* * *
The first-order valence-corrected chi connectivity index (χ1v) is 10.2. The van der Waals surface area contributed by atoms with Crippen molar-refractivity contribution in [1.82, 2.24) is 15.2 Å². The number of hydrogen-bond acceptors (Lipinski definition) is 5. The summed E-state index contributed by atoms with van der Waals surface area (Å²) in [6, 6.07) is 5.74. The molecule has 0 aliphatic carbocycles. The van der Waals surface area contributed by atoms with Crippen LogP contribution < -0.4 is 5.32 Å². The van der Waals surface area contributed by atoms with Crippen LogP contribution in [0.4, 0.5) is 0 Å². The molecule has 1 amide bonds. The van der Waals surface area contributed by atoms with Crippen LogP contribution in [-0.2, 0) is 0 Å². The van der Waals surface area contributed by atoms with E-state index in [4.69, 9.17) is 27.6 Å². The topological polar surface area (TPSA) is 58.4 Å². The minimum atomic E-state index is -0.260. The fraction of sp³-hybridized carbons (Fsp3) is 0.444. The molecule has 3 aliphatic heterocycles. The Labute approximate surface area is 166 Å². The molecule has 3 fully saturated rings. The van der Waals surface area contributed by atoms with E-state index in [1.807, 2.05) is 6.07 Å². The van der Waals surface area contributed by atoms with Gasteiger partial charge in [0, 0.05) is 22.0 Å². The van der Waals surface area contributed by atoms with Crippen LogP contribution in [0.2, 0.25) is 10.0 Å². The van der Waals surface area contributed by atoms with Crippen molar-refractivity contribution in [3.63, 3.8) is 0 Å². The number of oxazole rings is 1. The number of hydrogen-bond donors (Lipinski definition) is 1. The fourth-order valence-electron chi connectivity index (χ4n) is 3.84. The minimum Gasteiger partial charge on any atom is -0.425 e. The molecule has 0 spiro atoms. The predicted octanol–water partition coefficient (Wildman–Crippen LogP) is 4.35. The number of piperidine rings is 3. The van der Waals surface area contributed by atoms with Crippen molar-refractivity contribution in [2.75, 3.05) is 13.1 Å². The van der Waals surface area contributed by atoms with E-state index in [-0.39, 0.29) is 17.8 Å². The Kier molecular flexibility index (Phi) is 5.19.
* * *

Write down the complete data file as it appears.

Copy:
The first-order valence-corrected chi connectivity index (χ1v) is 10.2. The van der Waals surface area contributed by atoms with Crippen molar-refractivity contribution in [1.82, 2.24) is 15.2 Å². The number of hydrogen-bond acceptors (Lipinski definition) is 5. The summed E-state index contributed by atoms with van der Waals surface area (Å²) in [6, 6.07) is 5.74. The molecule has 0 aliphatic carbocycles. The van der Waals surface area contributed by atoms with Crippen LogP contribution < -0.4 is 5.32 Å². The van der Waals surface area contributed by atoms with Crippen LogP contribution in [0.4, 0.5) is 0 Å². The molecule has 1 amide bonds. The van der Waals surface area contributed by atoms with Crippen LogP contribution in [-0.2, 0) is 0 Å². The van der Waals surface area contributed by atoms with E-state index in [4.69, 9.17) is 27.6 Å². The topological polar surface area (TPSA) is 58.4 Å². The minimum atomic E-state index is -0.260. The fraction of sp³-hybridized carbons (Fsp3) is 0.444. The molecule has 3 aliphatic heterocycles. The Labute approximate surface area is 166 Å². The molecule has 3 fully saturated rings. The van der Waals surface area contributed by atoms with E-state index in [1.807, 2.05) is 6.07 Å². The van der Waals surface area contributed by atoms with Gasteiger partial charge in [0, 0.05) is 22.0 Å². The van der Waals surface area contributed by atoms with Crippen LogP contribution in [0.2, 0.25) is 10.0 Å². The van der Waals surface area contributed by atoms with Crippen molar-refractivity contribution in [3.63, 3.8) is 0 Å². The number of oxazole rings is 1. The number of hydrogen-bond donors (Lipinski definition) is 1. The fourth-order valence-electron chi connectivity index (χ4n) is 3.84. The minimum Gasteiger partial charge on any atom is -0.425 e. The molecule has 0 spiro atoms. The predicted octanol–water partition coefficient (Wildman–Crippen LogP) is 4.35. The number of piperidine rings is 3. The van der Waals surface area contributed by atoms with Crippen molar-refractivity contribution in [2.75, 3.05) is 13.1 Å². The van der Waals surface area contributed by atoms with E-state index in [-0.39, 0.29) is 17.8 Å². The Kier molecular flexibility index (Phi) is 5.19.